The bentgrass finally is taking over from the dandelions. It will be a while until it’s done but Poole thinks it’s moving in the right direction, especially with the recent rainy weather.

“The wet May and June didn’t benefit the course in general, but it did benefit that green,” he said.

The reaction to the 265-yard eighth hole has been more positive from the start, according to Poole. There are more ways to go wrong because now players are hitting their drives through a tree-lined chute over what eventually will be a drainage ditch and small pond.

“Guys joke about bringing their chain saws next time,” he said, chuckling.

He thinks they get the idea, though.

“Some recognize what could be our signature hole,” said Poole. It’s a challenging tee shot, “but it’s very rewarding when you hit it through the trees and over the pond.”

Plus, said Poole, it’s giving up a lot of birdies.

Many players felt frustrated by the old third hole because they had to hit three shots, at least, that were going to land somewhere near the stream. That feeling still exists but with a different focus.

The fourth hole is now 400 yards with an uphill approach shot.

“People hate No. 4 as much as they did the old No. 3,” said Poole, smiling. “It’s the stream. You’ve got to ride it all the way.

“Guys like me who swing wild, we’re either in the stream or in No. 7 [fairway].”

Poole said that he put the golf course on the market a couple of years ago. He wasn’t sure if he could stick with it.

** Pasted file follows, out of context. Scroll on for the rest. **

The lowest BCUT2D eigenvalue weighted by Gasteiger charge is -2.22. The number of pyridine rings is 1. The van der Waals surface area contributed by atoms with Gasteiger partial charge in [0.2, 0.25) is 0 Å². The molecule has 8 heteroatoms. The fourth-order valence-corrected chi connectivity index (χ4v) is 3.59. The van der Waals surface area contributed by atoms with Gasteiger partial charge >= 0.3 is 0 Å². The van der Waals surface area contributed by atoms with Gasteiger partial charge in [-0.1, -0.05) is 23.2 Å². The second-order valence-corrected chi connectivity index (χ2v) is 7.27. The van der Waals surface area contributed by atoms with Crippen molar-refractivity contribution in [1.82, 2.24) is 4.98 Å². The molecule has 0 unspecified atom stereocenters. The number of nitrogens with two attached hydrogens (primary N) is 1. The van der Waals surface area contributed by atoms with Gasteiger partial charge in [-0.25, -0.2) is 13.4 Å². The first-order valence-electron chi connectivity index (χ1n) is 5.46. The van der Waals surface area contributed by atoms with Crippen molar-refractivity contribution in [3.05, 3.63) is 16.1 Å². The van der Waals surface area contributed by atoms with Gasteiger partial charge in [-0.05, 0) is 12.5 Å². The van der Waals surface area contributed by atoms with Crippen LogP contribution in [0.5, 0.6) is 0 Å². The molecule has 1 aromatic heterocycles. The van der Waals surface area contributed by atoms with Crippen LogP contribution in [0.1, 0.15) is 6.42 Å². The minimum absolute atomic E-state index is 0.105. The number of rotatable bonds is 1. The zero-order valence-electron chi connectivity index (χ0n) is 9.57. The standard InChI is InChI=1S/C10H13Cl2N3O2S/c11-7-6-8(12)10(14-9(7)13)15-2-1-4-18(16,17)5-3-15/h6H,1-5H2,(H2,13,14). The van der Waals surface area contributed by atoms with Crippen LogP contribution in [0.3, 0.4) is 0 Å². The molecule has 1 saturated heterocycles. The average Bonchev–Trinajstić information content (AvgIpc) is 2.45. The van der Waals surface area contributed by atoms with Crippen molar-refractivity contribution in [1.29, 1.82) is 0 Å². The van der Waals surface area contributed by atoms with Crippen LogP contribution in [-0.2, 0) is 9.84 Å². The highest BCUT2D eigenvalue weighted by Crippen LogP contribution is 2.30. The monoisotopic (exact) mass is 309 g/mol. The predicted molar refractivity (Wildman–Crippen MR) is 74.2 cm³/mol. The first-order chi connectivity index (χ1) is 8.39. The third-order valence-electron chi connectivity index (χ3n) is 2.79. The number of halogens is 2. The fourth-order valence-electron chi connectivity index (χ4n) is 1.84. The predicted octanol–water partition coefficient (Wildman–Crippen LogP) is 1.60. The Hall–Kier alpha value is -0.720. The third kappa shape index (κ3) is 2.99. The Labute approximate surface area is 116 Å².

It’s not on the market anymore. He and his family have settled in.

He hopes the course changes settle in with the players as well.

Tourney time

The 12th annual Bob Little Memorial Golf Tournament is scheduled for June 30 at Pine Hill Golf Club in Brewer. The tourney, which is a tribute to the man who founded the club 50 years ago, is a three-person scramble with an 8 a.m. shotgun start. The entry fee is $40 per person. Club manager Jay Collier said that’s a decrease of $5 per person compared with last year’s fee.

For information, call the club at 989-3824 or email jc11shows@aol.com.

The Joshua Chamberlain Golf Classic, a four-person scramble, will be held July 14 at Rocky Knoll Country Club in Orrington. The registration deadline is July 1 and the fee is $75 for an individual, $300 per foursome. Register at Brewer Parks & Rec at the Brewer Auditorium. For information, call 989-5199.

Deadlines

The deadline for Maine Amateur Championship entries is 5 p.m. Friday. The Maine Amateur will be held July 10-12 at Sunday River Golf Club in Newry. The Amateur qualifiers are June 26 at Biddeford-Saco Country Club in Saco, June 28 at Fox Ridge Golf Club in Auburn, and July 3 at Penobscot Valley Country Club in Orono. The fee is $50 for the qualifiers and $125 for the Amateur. Players who are exempt (they made the cut in last year’s Amateur) must pay the full $125 by Friday. Players who advance from the qualifiers have five days to pay the additional $75 to complete their Amateur entry fee. At this point, registration likely must be done online at www.mesga.org to make the deadline.

Entries for the B&C Championships close July 18. The tournament is scheduled for July 30-31 at Waterville Country Club in Oakland. The entry fee is $100. Entry can be made online at www.mesga.org or by downloading the entry form and mailing it in. Mailed entries must arrive at the MSGA office by July 18.